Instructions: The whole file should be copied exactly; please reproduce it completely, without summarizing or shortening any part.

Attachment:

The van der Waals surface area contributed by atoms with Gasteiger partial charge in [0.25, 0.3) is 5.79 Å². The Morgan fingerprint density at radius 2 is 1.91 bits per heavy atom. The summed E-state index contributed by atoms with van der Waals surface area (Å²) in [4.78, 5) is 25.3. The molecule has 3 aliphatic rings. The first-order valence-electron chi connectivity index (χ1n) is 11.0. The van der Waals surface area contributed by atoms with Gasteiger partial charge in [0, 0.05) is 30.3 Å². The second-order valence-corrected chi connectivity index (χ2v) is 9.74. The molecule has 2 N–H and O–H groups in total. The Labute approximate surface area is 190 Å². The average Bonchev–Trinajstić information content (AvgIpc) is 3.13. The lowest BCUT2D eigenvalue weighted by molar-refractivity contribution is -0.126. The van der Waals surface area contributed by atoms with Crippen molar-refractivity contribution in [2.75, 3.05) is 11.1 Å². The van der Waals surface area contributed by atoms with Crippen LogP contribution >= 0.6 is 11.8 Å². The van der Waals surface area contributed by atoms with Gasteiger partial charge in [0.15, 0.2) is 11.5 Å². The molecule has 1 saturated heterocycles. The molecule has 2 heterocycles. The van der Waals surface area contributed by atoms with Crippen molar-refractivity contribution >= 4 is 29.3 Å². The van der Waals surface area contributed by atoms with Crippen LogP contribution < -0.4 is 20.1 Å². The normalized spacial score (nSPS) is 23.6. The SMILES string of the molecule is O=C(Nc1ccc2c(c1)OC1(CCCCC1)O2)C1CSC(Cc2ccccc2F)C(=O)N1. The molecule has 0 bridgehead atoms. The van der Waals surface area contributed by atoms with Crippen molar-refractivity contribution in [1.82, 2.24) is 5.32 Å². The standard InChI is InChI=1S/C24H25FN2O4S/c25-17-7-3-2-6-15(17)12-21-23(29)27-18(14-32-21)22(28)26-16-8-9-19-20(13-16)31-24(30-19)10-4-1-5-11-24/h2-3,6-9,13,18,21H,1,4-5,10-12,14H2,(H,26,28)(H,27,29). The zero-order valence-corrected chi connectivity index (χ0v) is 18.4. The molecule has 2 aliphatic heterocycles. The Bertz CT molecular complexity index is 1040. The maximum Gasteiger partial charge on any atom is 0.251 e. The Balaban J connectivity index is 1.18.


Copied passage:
The van der Waals surface area contributed by atoms with Gasteiger partial charge in [0.25, 0.3) is 5.79 Å². The Morgan fingerprint density at radius 2 is 1.91 bits per heavy atom. The summed E-state index contributed by atoms with van der Waals surface area (Å²) in [4.78, 5) is 25.3. The molecule has 3 aliphatic rings. The first-order valence-electron chi connectivity index (χ1n) is 11.0. The van der Waals surface area contributed by atoms with Gasteiger partial charge in [0, 0.05) is 30.3 Å². The second-order valence-corrected chi connectivity index (χ2v) is 9.74. The molecule has 2 N–H and O–H groups in total. The Labute approximate surface area is 190 Å². The average Bonchev–Trinajstić information content (AvgIpc) is 3.13. The lowest BCUT2D eigenvalue weighted by molar-refractivity contribution is -0.126. The van der Waals surface area contributed by atoms with Crippen molar-refractivity contribution in [2.75, 3.05) is 11.1 Å². The van der Waals surface area contributed by atoms with Crippen LogP contribution >= 0.6 is 11.8 Å². The van der Waals surface area contributed by atoms with Gasteiger partial charge in [0.15, 0.2) is 11.5 Å². The molecule has 1 saturated heterocycles. The molecule has 2 heterocycles. The van der Waals surface area contributed by atoms with Crippen molar-refractivity contribution >= 4 is 29.3 Å². The van der Waals surface area contributed by atoms with Crippen LogP contribution < -0.4 is 20.1 Å². The normalized spacial score (nSPS) is 23.6. The SMILES string of the molecule is O=C(Nc1ccc2c(c1)OC1(CCCCC1)O2)C1CSC(Cc2ccccc2F)C(=O)N1. The molecule has 0 bridgehead atoms. The van der Waals surface area contributed by atoms with Crippen molar-refractivity contribution in [1.82, 2.24) is 5.32 Å². The standard InChI is InChI=1S/C24H25FN2O4S/c25-17-7-3-2-6-15(17)12-21-23(29)27-18(14-32-21)22(28)26-16-8-9-19-20(13-16)31-24(30-19)10-4-1-5-11-24/h2-3,6-9,13,18,21H,1,4-5,10-12,14H2,(H,26,28)(H,27,29). The zero-order valence-corrected chi connectivity index (χ0v) is 18.4. The molecule has 2 aliphatic heterocycles. The Bertz CT molecular complexity index is 1040. The maximum Gasteiger partial charge on any atom is 0.251 e. The Balaban J connectivity index is 1.18.